> >generation [Engelbart].
      > >
      > >Part of these practices can be to record rationale, structure a
      > >corporate memory around key issues, capture 'as is' key situational
      > >descriptors and answers as Paul suggests in his descriptive
      > >enumeration, [DE] practice.
      > >
      > >There are a number of affordances that can help here. Facile
      > >annotation, interactive (living) repositories, intuitive navigation,
      > >privacy gradients, many to many communication, persistent
      > >conversations, shared (situated) spaces, instant notification and
      > >more.
      > >
      > >Before any community can make use of these practices there must be
      > >some 'attractor' to support alignment, encourage engagement, allow
      > >the formation of trust and to help with the formation of both group
      > >and individual identities. The ability to hold identity in check,
      > >engage in creative abrasion, enter deep dialog and fail forwards, is
      > >far more influential than any technological affordance.
      > >This 'innovative social capital', as a colleague Mark McElroy calls
      > >it, is helped by having a shared purpose, empowering policies,
      > >leadership that walks their talk, open communications and equal
      > >access to information of market conditions and customer contacts.
      > >
      > >Knowledge generation in communities requires a balance, it is not for
      > >the faint-hearted or for those with frail or ultra-strong identities,
      > >it requires hard work, empathy and a continuous thirst for learning.
      > >CoPs are formed through self-selection, many come, but very few stay
      > >to form the core, teach the periphery, build quality knowledge, and
      > >generate true innovation.
      > >
      > >Innovation may come from a variety of sources e.g. problems & issues
      > >(internal or external to the firm), from scanning the environment,
      > >from identification of gaps and deliberate attempts to fill them,
      > >from a strong group desire for learning, from a drive to be 'the
      > >best' or a vision to be the market leader, or the most flexible firm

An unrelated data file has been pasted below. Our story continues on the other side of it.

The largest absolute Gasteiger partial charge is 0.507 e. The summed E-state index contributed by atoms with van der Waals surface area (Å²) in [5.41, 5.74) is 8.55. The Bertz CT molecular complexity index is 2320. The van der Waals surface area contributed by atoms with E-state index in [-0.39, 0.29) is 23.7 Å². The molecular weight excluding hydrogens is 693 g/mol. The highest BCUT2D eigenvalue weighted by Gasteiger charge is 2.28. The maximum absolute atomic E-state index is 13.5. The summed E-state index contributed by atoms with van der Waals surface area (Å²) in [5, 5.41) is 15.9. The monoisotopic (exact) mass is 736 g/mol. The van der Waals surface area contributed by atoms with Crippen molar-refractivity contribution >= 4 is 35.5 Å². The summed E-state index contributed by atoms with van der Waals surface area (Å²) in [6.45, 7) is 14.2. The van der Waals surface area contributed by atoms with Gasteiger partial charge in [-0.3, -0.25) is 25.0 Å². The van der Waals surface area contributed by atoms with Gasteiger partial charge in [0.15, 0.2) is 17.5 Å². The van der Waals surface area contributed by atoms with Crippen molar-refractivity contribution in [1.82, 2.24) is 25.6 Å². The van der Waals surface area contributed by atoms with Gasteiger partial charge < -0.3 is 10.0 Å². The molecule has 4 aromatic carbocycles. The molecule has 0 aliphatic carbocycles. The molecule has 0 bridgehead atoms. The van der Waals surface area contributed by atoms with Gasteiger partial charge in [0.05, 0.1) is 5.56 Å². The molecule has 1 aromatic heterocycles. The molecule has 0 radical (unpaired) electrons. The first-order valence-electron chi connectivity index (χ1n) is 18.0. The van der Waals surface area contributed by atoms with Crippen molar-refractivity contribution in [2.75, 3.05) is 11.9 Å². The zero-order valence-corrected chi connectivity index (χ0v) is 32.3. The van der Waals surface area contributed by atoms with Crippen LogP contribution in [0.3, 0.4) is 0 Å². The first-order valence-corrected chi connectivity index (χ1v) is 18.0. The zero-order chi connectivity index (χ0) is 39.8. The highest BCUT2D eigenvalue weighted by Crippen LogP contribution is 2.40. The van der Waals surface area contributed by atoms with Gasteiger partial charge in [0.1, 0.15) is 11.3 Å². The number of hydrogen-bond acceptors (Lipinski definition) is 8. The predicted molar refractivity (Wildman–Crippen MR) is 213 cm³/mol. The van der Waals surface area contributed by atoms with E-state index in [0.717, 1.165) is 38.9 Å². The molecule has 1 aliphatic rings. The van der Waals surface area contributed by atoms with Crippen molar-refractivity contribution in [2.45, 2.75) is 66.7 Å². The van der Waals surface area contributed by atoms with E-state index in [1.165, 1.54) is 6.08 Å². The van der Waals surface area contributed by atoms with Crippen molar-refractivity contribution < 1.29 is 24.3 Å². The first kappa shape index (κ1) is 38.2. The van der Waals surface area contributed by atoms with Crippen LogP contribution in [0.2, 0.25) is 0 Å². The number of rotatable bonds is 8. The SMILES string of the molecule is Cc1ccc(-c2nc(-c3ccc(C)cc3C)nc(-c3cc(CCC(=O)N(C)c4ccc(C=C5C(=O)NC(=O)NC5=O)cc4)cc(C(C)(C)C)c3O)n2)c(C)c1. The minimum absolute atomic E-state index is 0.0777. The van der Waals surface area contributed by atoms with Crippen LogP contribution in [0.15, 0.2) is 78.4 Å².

> >in an industry segment, or a policy to have 30% of revenues derived
      > >from new products each year......
      > >
      > >Behind all this, knowledge generation is fundamentally a human
      > >pursuit, an art, a tacit elixir, a fine balance and much mystery.
      > >
      >>
    • doug.collins@gumshoeki.com
      TS, Good point on the danger of adopting false innovation. I also think that a community does better when an admixture of emipiricists and rationalists
      Message 2 of 4 , Feb 17, 2001
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        TS,

        Good point on the danger of adopting false innovation.

        I also think that a community does better when an
        admixture of emipiricists and rationalists participate
        --anything to avoid crossing the line from being part
        of the practice to accepting perception as dogma (my
        rationalization only).

        Doug


        --- In com-prac@y..., "Sun Li" <sun@j...> wrote:
        > Paul has given me (us) a really comprehensive response to my
        question. I'm still digesting his ideas (Prueitt, Event Modeling and
        Knowledge processing, Jan 2000; foundational Paper on the
        Transformation of Knowledge Ecology to a Knowledge Economy, Feb 2001,
        etc.). His works really help not only the scientist, but those non-
        scientists like the technical communicators with arts background.
        Denham has also touched on the crux of my question--how CoP can
        generate new knowledge. For me, I can appreciate Denham's definition
        of knowledge--one being socially defined. However, others (pure
        scientists for instance) may critique there is a dangerous
        assumption: the community or group's collective understanding is
        always true or better than the individual's. If knowledge is produced
        when claims are socially validated and meaning is negotiated &
        shared, we have reduced "knowledge" to public opinion. It's not a
        desirable outcome / scenario when we look back history when all
        people believed !
        > the earth is flat during the Middle Ages. So (it's) true CoP can